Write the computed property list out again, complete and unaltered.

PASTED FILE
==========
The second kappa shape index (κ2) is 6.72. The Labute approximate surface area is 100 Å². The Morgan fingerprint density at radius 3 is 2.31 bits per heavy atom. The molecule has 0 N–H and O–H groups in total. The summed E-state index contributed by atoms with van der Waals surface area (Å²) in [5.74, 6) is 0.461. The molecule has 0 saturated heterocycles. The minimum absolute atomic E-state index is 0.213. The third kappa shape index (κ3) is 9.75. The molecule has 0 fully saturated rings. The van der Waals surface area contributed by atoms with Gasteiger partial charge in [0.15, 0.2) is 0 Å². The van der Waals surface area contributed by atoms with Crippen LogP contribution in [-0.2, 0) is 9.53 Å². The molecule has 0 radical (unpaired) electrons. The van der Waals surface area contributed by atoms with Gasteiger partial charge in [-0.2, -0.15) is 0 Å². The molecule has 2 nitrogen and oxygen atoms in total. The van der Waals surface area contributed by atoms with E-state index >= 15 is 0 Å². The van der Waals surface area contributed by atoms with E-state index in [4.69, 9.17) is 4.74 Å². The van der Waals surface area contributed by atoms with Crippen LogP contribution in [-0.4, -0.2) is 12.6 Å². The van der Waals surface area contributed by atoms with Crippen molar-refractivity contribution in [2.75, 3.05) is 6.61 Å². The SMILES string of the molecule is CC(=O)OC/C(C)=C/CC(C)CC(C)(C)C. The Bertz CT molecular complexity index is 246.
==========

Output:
The second kappa shape index (κ2) is 6.72. The Labute approximate surface area is 100 Å². The Morgan fingerprint density at radius 3 is 2.31 bits per heavy atom. The molecule has 0 N–H and O–H groups in total. The summed E-state index contributed by atoms with van der Waals surface area (Å²) in [5.74, 6) is 0.461. The molecule has 0 saturated heterocycles. The minimum absolute atomic E-state index is 0.213. The third kappa shape index (κ3) is 9.75. The molecule has 0 fully saturated rings. The van der Waals surface area contributed by atoms with Gasteiger partial charge in [0.15, 0.2) is 0 Å². The van der Waals surface area contributed by atoms with Crippen LogP contribution in [-0.2, 0) is 9.53 Å². The molecule has 0 radical (unpaired) electrons. The van der Waals surface area contributed by atoms with Gasteiger partial charge in [-0.2, -0.15) is 0 Å². The molecule has 2 nitrogen and oxygen atoms in total. The van der Waals surface area contributed by atoms with E-state index >= 15 is 0 Å². The van der Waals surface area contributed by atoms with E-state index in [4.69, 9.17) is 4.74 Å². The van der Waals surface area contributed by atoms with Crippen LogP contribution in [-0.4, -0.2) is 12.6 Å². The van der Waals surface area contributed by atoms with Crippen molar-refractivity contribution in [2.75, 3.05) is 6.61 Å². The SMILES string of the molecule is CC(=O)OC/C(C)=C/CC(C)CC(C)(C)C. The Bertz CT molecular complexity index is 246.